Thursday, 31 May 2012

DW50 Countdown: The Fourth Doctor (Part Two)

This month I'm amending my original statement to watch and review usually fan-forgotten episodes of Doctor Who to watching and reviewing a fan-favourite Doctor Who. The reason behind this is that not everyone who reads my blog will not be familiar (or interested enough - fraid I'm not with you there) to read about random Who stories but will hopefully want to read about some of the all-time greats! So, without further ado please proceed to my review of the tantalising 'Terror of the Zygons'...

Doctor Who in Scotland. It doesn't happen enough. Fans of the revived series will be familiar with the werewolf/ Queen Victoria episode Tooth and Claw which made great use of a spooky Scottish house. But the only other time is this story. And given how successful the setting is in this episode it's surprising there are not several more. The Scottish Highlands, thoroughly atmospheric in every creepy way, in Terror are among the best settings for a Doctor Who story ever. Factor in the only appearance of classic Who monsters, the Zygons, and the return of UNIT and you have one of the greats.
From the start the pace of this story is well done. We get some good model shots of an unseen Loch Ness Monster destroying an oil rig, Benton and the Brigadier calling the Doctor from Scotland and the TARDIS dropping off its inhabitants - including Doctor in fetching Scottish beret, Eleven would be proud of himself - just in time to meet a creepy local resident all in 10-15 minutes. And, as this is Doctor Who, we still get room for laughs and touching moments. You'll chuckle along with Sarah Jane upon spotting the Brig in a kilt and then enjoy one of the stand-out moments of the serial; The Doctor is complaining about being brought back to Earth and refuses to listen to any of the Brig's reasons, instead sulkily draping himself over a couch, hat covering his face. Then the Brig asks him; 'Do want others to die?' The Doctor lifts his beret up to reveal a sheepish grin and he promises he will help. It's a small scene in scale but one that perfectly demonstrates the Doctor and the Brig's complex friendship. Soon after the Doctor, Sarah Jane and Harry - our intrepid adventurers - are off investigating. And in no time at all, come across a Zygon...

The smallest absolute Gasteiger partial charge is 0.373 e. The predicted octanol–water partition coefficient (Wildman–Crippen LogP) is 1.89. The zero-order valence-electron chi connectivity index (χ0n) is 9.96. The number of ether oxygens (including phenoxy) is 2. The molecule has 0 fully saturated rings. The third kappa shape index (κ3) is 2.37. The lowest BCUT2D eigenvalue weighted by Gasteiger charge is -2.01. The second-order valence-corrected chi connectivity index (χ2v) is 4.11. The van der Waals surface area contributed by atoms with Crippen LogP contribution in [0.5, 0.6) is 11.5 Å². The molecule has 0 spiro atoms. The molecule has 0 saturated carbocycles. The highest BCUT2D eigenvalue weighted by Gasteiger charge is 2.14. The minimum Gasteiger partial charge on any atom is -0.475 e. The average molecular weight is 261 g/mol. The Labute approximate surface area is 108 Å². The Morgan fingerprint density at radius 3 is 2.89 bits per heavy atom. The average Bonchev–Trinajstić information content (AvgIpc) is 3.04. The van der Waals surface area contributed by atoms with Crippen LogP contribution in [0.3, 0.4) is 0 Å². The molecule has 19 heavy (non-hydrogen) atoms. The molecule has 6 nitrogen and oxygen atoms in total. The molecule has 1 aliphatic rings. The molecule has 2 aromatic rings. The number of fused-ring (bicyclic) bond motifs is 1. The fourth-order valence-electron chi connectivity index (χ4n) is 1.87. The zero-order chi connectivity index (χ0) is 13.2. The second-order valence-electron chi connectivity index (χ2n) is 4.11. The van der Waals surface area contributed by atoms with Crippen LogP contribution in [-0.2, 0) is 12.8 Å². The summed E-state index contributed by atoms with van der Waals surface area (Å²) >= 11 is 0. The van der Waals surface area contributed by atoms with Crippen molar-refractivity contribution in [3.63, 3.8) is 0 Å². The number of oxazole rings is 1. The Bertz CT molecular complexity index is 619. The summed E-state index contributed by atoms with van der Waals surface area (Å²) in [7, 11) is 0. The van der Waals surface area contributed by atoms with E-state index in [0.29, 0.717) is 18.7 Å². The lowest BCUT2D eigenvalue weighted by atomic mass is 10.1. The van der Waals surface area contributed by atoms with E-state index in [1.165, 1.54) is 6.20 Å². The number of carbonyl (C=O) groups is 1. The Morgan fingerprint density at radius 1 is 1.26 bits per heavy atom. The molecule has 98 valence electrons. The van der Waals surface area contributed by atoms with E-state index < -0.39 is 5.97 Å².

Yes, I really couldn't hold off talking about the Zygons any further. They're quite simply one of the best executed creatures ever in the show. They are directed extremely skillfully throughout. In the first two episodes there's a lot of shadowed close-ups on Broton, the Zygon Warlord's piercing eyes and strange hands operating controls, accompanied by an impressive score. Like everything else in the story, it builds the sense of unease and anticipation in the viewer up and up until the big reveal. Thankfully, when that reveal comes it does not disappoint.  But top marks go to the designer who created their sucker-filled, barnacled, embryonic look. For a child, the Zygons must have a similar effect as the Daleks as they both have chillingly inhuman shapes. What's more, their ship is as equally well-designed with its coral-like control panel which must surely have been a huge influence on the look for the Ninth/Tenth Doctor's TARDIS. They also have an Invasion of the Bodysnatchers-type trick in that they can copy the form of humans to impersonate them... meaning you can never be sure who's really a Zygon and who isn't. Great stuff. What's more they're not only evil but pompous and arrogant as shown in this quote: